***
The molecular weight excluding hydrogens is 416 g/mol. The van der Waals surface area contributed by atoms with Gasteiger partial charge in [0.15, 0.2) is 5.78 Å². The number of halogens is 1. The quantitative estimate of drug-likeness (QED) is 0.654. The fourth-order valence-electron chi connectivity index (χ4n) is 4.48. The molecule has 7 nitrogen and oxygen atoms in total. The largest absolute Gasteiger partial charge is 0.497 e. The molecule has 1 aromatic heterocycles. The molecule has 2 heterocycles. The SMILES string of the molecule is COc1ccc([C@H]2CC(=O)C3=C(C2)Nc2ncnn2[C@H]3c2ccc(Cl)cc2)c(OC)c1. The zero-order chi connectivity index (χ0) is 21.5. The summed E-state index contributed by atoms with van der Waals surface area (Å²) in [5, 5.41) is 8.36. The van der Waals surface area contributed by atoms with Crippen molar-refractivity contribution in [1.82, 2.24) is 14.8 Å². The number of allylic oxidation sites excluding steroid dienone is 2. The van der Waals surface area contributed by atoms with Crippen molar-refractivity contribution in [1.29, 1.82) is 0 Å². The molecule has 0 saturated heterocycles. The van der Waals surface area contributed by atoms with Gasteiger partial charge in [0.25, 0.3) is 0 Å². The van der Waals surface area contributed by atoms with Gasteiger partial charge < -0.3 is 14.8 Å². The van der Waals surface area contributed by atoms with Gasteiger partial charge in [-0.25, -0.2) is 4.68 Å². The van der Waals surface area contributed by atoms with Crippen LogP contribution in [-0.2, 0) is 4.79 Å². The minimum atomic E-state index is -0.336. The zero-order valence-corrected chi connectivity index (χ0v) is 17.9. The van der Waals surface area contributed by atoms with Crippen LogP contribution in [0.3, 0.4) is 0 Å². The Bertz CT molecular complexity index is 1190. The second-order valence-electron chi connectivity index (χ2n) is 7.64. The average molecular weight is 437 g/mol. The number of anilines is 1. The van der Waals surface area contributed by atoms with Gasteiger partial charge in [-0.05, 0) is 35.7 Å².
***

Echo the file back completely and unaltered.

The molecular weight excluding hydrogens is 416 g/mol. The van der Waals surface area contributed by atoms with Gasteiger partial charge in [0.15, 0.2) is 5.78 Å². The number of halogens is 1. The quantitative estimate of drug-likeness (QED) is 0.654. The fourth-order valence-electron chi connectivity index (χ4n) is 4.48. The molecule has 7 nitrogen and oxygen atoms in total. The largest absolute Gasteiger partial charge is 0.497 e. The molecule has 1 aromatic heterocycles. The molecule has 2 heterocycles. The SMILES string of the molecule is COc1ccc([C@H]2CC(=O)C3=C(C2)Nc2ncnn2[C@H]3c2ccc(Cl)cc2)c(OC)c1. The zero-order chi connectivity index (χ0) is 21.5. The summed E-state index contributed by atoms with van der Waals surface area (Å²) in [5, 5.41) is 8.36. The van der Waals surface area contributed by atoms with Crippen molar-refractivity contribution in [1.82, 2.24) is 14.8 Å². The number of allylic oxidation sites excluding steroid dienone is 2. The van der Waals surface area contributed by atoms with Crippen molar-refractivity contribution in [1.29, 1.82) is 0 Å². The molecule has 0 saturated heterocycles. The van der Waals surface area contributed by atoms with Gasteiger partial charge in [0.25, 0.3) is 0 Å². The van der Waals surface area contributed by atoms with Gasteiger partial charge < -0.3 is 14.8 Å². The van der Waals surface area contributed by atoms with Gasteiger partial charge in [-0.25, -0.2) is 4.68 Å². The van der Waals surface area contributed by atoms with Crippen LogP contribution in [-0.2, 0) is 4.79 Å². The minimum atomic E-state index is -0.336. The zero-order valence-corrected chi connectivity index (χ0v) is 17.9. The van der Waals surface area contributed by atoms with Crippen LogP contribution in [0.3, 0.4) is 0 Å². The Bertz CT molecular complexity index is 1190. The second-order valence-electron chi connectivity index (χ2n) is 7.64. The average molecular weight is 437 g/mol. The number of anilines is 1. The van der Waals surface area contributed by atoms with Gasteiger partial charge in [-0.05, 0) is 35.7 Å².